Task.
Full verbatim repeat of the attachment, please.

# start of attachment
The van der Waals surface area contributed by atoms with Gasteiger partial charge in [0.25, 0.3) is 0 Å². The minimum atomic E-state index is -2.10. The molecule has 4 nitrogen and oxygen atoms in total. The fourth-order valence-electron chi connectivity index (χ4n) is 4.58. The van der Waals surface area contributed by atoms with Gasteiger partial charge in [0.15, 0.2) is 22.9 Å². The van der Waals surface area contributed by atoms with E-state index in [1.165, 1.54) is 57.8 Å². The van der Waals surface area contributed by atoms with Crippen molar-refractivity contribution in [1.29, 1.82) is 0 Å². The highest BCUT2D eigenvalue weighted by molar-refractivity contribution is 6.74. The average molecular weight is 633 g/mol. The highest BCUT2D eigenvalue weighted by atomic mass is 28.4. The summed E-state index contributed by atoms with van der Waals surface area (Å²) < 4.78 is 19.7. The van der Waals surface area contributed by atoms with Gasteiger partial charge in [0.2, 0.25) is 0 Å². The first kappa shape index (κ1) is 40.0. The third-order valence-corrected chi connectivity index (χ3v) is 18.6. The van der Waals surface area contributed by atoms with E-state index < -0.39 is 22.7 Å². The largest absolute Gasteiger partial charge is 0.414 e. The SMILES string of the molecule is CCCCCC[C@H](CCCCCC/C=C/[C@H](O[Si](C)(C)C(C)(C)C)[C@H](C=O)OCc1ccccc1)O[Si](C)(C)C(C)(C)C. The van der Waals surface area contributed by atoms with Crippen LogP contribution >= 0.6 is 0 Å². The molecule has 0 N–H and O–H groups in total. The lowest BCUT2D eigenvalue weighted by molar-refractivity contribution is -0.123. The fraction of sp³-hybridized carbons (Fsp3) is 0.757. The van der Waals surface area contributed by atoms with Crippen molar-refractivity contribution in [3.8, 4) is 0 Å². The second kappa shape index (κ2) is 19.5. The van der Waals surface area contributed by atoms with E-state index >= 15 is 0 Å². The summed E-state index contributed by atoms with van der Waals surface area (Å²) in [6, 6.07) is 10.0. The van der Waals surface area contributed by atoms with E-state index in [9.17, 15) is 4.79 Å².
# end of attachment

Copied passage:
The van der Waals surface area contributed by atoms with Gasteiger partial charge in [0.25, 0.3) is 0 Å². The minimum atomic E-state index is -2.10. The molecule has 4 nitrogen and oxygen atoms in total. The fourth-order valence-electron chi connectivity index (χ4n) is 4.58. The van der Waals surface area contributed by atoms with Gasteiger partial charge in [0.15, 0.2) is 22.9 Å². The van der Waals surface area contributed by atoms with E-state index in [1.165, 1.54) is 57.8 Å². The van der Waals surface area contributed by atoms with Crippen molar-refractivity contribution in [1.29, 1.82) is 0 Å². The highest BCUT2D eigenvalue weighted by molar-refractivity contribution is 6.74. The average molecular weight is 633 g/mol. The highest BCUT2D eigenvalue weighted by atomic mass is 28.4. The summed E-state index contributed by atoms with van der Waals surface area (Å²) < 4.78 is 19.7. The van der Waals surface area contributed by atoms with Gasteiger partial charge in [0.2, 0.25) is 0 Å². The first kappa shape index (κ1) is 40.0. The third-order valence-corrected chi connectivity index (χ3v) is 18.6. The van der Waals surface area contributed by atoms with E-state index < -0.39 is 22.7 Å². The largest absolute Gasteiger partial charge is 0.414 e. The SMILES string of the molecule is CCCCCC[C@H](CCCCCC/C=C/[C@H](O[Si](C)(C)C(C)(C)C)[C@H](C=O)OCc1ccccc1)O[Si](C)(C)C(C)(C)C. The van der Waals surface area contributed by atoms with Crippen LogP contribution >= 0.6 is 0 Å². The molecule has 0 N–H and O–H groups in total. The lowest BCUT2D eigenvalue weighted by molar-refractivity contribution is -0.123. The fraction of sp³-hybridized carbons (Fsp3) is 0.757. The van der Waals surface area contributed by atoms with Crippen molar-refractivity contribution in [3.8, 4) is 0 Å². The second kappa shape index (κ2) is 19.5. The van der Waals surface area contributed by atoms with E-state index >= 15 is 0 Å². The summed E-state index contributed by atoms with van der Waals surface area (Å²) in [6, 6.07) is 10.0. The van der Waals surface area contributed by atoms with E-state index in [9.17, 15) is 4.79 Å².